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Rosetta will end its mission by crashing into comet on September 30

Rosetta will end its mission by crashing into comet on September 30

The European Space Agency’s Rosetta mission, which involves a probe orbiting Comet 67P (also known as Churyumov-Gerasimenko), will finally be coming to an end after 12 years of study. The space agency has scheduled September 30th as the spacecraft's last, where it will make a controlled crash into the surface of its partnering space rock. Think of it like a viking funeral, but only for a space probe.

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3 ISS astronauts return to Earth after 186 days in space

3 ISS astronauts return to Earth after 186 days in space

Most people would agree there's nothing like sleeping in your own bed after a decent amount of time away from home, but for these three astronauts, they're probably just happy to be back on Earth, regardless of where they sleep. Early Saturday morning saw the return of NASA's Commander Tim Kopra, the European Space Agency's Tim Peake, and Yuri Malenchenko of Russia's Roscomos after spending 186 consecutive days in space.

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Comet 67P dust discovered to contain building blocks of life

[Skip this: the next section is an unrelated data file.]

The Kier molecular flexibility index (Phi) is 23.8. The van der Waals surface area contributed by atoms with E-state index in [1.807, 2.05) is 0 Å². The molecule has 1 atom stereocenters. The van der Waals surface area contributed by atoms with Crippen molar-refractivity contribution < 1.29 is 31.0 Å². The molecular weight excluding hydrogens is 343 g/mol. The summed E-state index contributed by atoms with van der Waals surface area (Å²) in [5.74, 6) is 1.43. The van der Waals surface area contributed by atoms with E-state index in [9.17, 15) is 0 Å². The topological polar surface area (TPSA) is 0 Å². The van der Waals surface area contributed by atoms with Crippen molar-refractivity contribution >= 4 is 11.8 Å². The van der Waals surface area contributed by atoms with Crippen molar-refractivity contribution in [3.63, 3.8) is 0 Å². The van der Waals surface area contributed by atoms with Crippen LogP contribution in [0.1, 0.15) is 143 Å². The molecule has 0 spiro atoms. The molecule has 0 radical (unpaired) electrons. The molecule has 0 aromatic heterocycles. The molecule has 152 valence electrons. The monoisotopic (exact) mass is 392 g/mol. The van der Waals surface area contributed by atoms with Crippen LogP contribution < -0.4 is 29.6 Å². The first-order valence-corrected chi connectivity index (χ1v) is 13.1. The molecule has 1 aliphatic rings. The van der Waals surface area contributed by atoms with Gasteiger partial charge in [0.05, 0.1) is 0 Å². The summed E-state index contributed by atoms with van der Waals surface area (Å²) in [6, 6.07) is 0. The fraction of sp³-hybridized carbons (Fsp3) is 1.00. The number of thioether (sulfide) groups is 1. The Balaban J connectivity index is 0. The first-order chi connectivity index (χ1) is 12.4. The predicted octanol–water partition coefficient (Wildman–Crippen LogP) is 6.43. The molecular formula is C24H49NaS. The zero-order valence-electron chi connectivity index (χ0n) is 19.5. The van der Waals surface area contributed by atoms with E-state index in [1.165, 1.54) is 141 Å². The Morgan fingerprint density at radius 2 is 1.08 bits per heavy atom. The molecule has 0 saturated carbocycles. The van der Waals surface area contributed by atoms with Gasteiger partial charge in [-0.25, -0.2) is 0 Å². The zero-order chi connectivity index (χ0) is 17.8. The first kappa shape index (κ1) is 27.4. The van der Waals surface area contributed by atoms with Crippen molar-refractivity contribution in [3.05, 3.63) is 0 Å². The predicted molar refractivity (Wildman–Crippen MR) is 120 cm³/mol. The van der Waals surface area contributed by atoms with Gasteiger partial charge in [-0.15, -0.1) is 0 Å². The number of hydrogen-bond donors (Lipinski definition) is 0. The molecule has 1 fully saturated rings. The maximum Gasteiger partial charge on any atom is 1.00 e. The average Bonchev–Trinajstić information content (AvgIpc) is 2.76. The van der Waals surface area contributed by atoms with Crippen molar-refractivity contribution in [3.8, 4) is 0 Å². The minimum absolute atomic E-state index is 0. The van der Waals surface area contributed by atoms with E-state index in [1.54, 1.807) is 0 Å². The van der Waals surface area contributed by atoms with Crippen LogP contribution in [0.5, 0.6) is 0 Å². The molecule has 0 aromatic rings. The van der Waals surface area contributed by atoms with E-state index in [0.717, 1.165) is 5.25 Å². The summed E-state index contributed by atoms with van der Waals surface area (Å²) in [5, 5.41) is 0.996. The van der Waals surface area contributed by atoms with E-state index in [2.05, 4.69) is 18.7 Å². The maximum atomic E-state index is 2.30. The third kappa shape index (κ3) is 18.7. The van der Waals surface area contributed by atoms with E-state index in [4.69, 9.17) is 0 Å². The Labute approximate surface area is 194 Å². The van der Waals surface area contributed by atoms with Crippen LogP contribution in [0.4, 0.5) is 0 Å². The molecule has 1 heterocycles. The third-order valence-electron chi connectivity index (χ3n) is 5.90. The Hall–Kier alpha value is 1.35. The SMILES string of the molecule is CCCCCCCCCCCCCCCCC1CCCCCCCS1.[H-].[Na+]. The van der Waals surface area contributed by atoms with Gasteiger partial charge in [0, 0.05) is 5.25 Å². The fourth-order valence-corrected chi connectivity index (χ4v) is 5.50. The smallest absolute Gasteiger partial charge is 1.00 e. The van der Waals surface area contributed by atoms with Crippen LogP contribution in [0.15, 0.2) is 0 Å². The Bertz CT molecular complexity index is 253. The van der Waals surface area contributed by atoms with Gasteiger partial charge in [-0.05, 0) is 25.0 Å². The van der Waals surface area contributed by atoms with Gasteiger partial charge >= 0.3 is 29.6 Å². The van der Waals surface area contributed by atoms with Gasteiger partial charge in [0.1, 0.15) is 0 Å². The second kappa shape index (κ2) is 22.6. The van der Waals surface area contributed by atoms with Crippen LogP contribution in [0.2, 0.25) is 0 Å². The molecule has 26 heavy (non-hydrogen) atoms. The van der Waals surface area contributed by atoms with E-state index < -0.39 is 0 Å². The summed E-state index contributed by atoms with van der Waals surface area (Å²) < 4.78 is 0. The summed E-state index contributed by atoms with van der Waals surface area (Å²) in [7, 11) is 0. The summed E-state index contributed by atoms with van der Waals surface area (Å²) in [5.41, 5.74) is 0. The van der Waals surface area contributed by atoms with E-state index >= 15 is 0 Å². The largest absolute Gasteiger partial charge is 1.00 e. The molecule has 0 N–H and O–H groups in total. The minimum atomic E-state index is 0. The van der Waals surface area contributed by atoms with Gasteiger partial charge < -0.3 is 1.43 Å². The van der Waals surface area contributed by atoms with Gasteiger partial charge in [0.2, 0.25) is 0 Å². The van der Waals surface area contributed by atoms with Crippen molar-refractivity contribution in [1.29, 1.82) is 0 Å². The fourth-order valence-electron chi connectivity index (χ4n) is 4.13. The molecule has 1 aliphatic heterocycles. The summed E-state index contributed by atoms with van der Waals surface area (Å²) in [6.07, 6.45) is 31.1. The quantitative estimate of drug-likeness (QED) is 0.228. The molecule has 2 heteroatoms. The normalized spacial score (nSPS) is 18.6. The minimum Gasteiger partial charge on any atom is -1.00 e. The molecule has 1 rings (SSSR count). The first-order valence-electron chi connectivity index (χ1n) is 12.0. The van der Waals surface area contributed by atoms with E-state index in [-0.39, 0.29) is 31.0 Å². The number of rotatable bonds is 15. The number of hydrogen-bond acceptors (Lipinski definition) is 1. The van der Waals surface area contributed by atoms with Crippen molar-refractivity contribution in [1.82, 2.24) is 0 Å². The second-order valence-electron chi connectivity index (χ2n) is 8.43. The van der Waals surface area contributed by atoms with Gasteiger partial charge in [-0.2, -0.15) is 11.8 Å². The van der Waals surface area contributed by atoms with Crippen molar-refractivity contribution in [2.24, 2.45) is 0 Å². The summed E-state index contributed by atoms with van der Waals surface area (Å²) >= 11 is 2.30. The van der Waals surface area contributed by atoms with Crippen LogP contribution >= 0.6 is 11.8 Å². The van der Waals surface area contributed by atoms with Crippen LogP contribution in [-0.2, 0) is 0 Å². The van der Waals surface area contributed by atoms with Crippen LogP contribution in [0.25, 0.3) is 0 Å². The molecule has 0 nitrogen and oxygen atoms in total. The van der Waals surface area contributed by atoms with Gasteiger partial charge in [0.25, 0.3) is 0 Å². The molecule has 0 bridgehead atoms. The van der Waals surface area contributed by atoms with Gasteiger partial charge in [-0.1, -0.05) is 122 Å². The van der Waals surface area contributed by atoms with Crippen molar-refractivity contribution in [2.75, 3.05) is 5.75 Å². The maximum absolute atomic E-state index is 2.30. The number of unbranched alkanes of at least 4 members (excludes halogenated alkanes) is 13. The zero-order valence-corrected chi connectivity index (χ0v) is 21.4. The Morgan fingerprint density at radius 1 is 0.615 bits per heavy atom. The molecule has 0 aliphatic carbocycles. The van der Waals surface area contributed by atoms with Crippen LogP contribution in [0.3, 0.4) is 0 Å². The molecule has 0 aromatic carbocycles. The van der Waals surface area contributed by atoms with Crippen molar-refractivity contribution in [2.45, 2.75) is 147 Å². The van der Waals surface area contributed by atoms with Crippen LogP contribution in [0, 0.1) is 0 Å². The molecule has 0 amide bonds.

Comet 67P dust discovered to contain building blocks of life

It turns out that comets have been responsible for spreading some of the key ingredients for life throughout the solar system. The European Space Agency has announced that its Rosetta probe has detected some of these building blocks of life within the dust and gas that surrounds Comet 67P/Churyumov-Gerasimenko. Scientists suggest this is the process that could have led to such chemical building blocks being delivered to a newly-formed Earth long ago.

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Astronaut Tim Peake completes London marathon on ISS

Astronaut Tim Peake completes London marathon on ISS

In December, the ESA announced that astronaut Tim Peake planned to run the London Marathon while aboard the International Space Station, doing so using a treadmill while a medical team monitored his health. As promised, Peake did just that and successfully completed the run from space, running all 42 kilometers aboard the ISS while everyone else pounded the ground on Earth.

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ExoMars 2016 is Go as rocket blasts off for Martian mission

ExoMars 2016 is Go as rocket blasts off for Martian mission

The European Space Agency's mission to Mars has successfully begun, though it'll be seven months before the Proton rocket reaches the red planet. ExoMars 2016 aims to sift through the Martian atmosphere in search of methane and other trace gases which, the scientists suggest, might indicate that there are active biological or geological processes underway on the distant planet.

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Mars probe departs this week on joint European-Russian study

Mars probe departs this week on joint European-Russian study

As part of the ExoMars 2016 mission, a new unmanned spacecraft will be departing for Mars on Monday thanks to collaboration between the space agencies of Europe and Russia. The European Space Agency (ESA) notes that the probe is heading to the red planet to study its atmosphere and dust storms, and to get there it will be riding atop a Russian Proton rocket.